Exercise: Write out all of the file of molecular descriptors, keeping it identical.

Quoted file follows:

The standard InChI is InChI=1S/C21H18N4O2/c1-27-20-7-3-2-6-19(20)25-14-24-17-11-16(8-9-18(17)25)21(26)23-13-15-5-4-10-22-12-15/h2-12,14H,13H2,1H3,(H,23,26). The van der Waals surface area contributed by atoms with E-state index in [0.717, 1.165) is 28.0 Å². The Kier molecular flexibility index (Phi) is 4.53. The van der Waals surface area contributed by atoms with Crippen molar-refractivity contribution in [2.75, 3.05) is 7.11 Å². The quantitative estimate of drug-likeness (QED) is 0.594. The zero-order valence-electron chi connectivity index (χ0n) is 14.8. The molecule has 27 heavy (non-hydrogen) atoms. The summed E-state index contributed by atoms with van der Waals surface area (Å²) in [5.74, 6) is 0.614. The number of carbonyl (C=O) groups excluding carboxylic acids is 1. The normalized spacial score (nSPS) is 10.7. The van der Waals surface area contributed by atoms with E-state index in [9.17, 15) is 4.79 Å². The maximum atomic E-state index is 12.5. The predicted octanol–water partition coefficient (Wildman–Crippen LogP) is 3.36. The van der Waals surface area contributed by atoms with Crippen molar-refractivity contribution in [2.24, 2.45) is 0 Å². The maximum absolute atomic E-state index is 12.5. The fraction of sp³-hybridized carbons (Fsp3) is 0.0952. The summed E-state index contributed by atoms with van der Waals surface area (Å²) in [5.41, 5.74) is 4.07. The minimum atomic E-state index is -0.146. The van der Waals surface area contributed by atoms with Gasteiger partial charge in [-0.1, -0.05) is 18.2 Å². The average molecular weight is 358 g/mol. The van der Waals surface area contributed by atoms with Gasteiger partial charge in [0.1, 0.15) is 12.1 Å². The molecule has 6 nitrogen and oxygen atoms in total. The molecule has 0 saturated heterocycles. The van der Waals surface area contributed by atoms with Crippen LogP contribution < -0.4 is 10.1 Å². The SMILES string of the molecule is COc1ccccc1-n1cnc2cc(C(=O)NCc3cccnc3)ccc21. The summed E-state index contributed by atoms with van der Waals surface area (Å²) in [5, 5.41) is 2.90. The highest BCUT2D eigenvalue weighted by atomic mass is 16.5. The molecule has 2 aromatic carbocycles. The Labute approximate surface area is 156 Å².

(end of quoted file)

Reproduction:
The standard InChI is InChI=1S/C21H18N4O2/c1-27-20-7-3-2-6-19(20)25-14-24-17-11-16(8-9-18(17)25)21(26)23-13-15-5-4-10-22-12-15/h2-12,14H,13H2,1H3,(H,23,26). The van der Waals surface area contributed by atoms with E-state index in [0.717, 1.165) is 28.0 Å². The Kier molecular flexibility index (Phi) is 4.53. The van der Waals surface area contributed by atoms with Crippen molar-refractivity contribution in [2.75, 3.05) is 7.11 Å². The quantitative estimate of drug-likeness (QED) is 0.594. The zero-order valence-electron chi connectivity index (χ0n) is 14.8. The molecule has 27 heavy (non-hydrogen) atoms. The summed E-state index contributed by atoms with van der Waals surface area (Å²) in [5.74, 6) is 0.614. The number of carbonyl (C=O) groups excluding carboxylic acids is 1. The normalized spacial score (nSPS) is 10.7. The van der Waals surface area contributed by atoms with E-state index in [9.17, 15) is 4.79 Å². The maximum atomic E-state index is 12.5. The predicted octanol–water partition coefficient (Wildman–Crippen LogP) is 3.36. The van der Waals surface area contributed by atoms with Crippen molar-refractivity contribution in [2.24, 2.45) is 0 Å². The maximum absolute atomic E-state index is 12.5. The fraction of sp³-hybridized carbons (Fsp3) is 0.0952. The summed E-state index contributed by atoms with van der Waals surface area (Å²) in [5.41, 5.74) is 4.07. The minimum atomic E-state index is -0.146. The van der Waals surface area contributed by atoms with Gasteiger partial charge in [-0.1, -0.05) is 18.2 Å². The average molecular weight is 358 g/mol. The van der Waals surface area contributed by atoms with Gasteiger partial charge in [0.1, 0.15) is 12.1 Å². The molecule has 6 nitrogen and oxygen atoms in total. The molecule has 0 saturated heterocycles. The van der Waals surface area contributed by atoms with Crippen LogP contribution < -0.4 is 10.1 Å². The SMILES string of the molecule is COc1ccccc1-n1cnc2cc(C(=O)NCc3cccnc3)ccc21. The summed E-state index contributed by atoms with van der Waals surface area (Å²) in [5, 5.41) is 2.90. The highest BCUT2D eigenvalue weighted by atomic mass is 16.5. The molecule has 2 aromatic carbocycles. The Labute approximate surface area is 156 Å².